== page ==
Yeah, broth or stock made from scratch is best. No argument here. But often, we don’t have time to make it. And just as often, it’s playing a supporting role in a dish and, quite frankly, the time and effort to produce a cup or less of homemade broth just isn’t worth the payoff, at least not in my kitchen.

The good news is that choices for store-bought stock have gone way beyond the soup can and the bouillon cube. Reduced fat and reduced sodium options abound. And at Trader Joe’s [as well as other places], you can even buy organic chicken stock made from free range chickens. One of our favorite “stock options” is the Superior Touch line of Better Than Bouillon bases. They now offer an amazing 18 varieties in all, but what first caught our attention is the mushroom base. We first discovered it at Fairway Market in New York. And we loved it so much, we pestered the Chicago chain Treasure Island to add it to the varieties they already carried.

What makes Better Than Bouillon bases, well, better is that the main ingredient in whatever variety you choose is the name on the label: Beef, chicken, mushroom, lobster… not salt. That said, they do pack plenty of sodium too, so it’s good to taste whatever you’re adding it to before adding more salt. But by way of contrast, bouillon cubes can deliver anywhere from 38 to a whopping 56 percent of your DVA for sodium in a single one-cup serving! Superior Touch does offer reduced sodium versions of their beef, chicken and vegetable bases too.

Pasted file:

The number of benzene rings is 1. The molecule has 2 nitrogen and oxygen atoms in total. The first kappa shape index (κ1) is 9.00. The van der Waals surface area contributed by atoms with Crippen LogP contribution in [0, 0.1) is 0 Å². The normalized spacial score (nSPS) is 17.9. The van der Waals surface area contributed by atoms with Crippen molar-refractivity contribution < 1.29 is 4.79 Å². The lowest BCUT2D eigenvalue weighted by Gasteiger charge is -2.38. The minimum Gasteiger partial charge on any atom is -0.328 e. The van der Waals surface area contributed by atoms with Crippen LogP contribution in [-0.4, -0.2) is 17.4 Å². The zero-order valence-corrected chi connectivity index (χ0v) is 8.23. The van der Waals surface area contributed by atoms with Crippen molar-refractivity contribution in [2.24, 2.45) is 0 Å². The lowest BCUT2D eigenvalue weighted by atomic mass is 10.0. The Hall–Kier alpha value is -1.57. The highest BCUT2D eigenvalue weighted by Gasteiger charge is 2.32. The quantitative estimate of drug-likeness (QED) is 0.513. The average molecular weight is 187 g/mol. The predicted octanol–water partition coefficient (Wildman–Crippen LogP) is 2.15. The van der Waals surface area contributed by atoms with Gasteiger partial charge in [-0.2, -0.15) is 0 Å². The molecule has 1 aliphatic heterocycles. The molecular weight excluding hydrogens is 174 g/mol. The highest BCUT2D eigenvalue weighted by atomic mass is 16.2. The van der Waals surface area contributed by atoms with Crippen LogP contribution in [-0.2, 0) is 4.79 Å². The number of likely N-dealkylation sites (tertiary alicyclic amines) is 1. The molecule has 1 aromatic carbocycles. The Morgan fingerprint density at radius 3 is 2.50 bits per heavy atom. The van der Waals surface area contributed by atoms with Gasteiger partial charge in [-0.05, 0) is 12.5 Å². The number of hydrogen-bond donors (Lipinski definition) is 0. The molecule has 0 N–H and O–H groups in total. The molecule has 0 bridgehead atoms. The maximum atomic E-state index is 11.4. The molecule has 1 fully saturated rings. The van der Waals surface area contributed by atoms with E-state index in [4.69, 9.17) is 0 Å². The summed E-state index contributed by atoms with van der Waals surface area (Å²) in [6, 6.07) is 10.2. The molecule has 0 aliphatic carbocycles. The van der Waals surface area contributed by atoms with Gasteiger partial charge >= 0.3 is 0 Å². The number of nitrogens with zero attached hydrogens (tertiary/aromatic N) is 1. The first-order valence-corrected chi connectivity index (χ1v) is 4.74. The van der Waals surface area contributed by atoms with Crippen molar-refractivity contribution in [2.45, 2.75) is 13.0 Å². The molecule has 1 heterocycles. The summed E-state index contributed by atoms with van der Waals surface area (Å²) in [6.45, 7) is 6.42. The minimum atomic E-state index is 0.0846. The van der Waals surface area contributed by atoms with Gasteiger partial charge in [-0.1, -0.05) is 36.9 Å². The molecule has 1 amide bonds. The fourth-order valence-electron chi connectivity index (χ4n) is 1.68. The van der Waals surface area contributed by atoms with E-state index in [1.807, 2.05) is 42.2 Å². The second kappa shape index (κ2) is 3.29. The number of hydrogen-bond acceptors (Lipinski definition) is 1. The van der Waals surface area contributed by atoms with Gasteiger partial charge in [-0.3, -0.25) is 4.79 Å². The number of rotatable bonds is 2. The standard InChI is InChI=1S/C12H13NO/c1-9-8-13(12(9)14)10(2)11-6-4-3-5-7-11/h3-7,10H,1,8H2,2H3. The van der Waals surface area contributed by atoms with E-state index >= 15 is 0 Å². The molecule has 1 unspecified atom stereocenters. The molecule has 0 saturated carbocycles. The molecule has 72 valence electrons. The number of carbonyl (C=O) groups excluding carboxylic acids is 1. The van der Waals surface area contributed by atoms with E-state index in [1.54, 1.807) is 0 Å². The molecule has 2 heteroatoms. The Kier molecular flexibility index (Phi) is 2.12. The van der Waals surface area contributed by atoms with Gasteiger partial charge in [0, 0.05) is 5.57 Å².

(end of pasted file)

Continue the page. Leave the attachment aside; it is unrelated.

And you can’t beat them for convenience or value. A single teaspoon makes a cup of broth; an 8-ounce jar makes 38 cups of broth. And it keeps in the fridge for up to 18 months, ready to grab at a moment’s notice when you need a little liquid for a dish. The mushroom base remains our favorite, but we also keep chicken and vegetable on hand. If your local store doesn’t carry Better Than Bouillon, you can order it at or direct from Superior Touch.


Beyond organic: Biodynamic wines

April 29, 2008

When we were in California last November, we visited the Bonny Doon Vineyard in California’s Central Coast region. I later wrote about its quirky owner Randall Grahm leading the way in introducing biodynamic growing practices in producing his wines.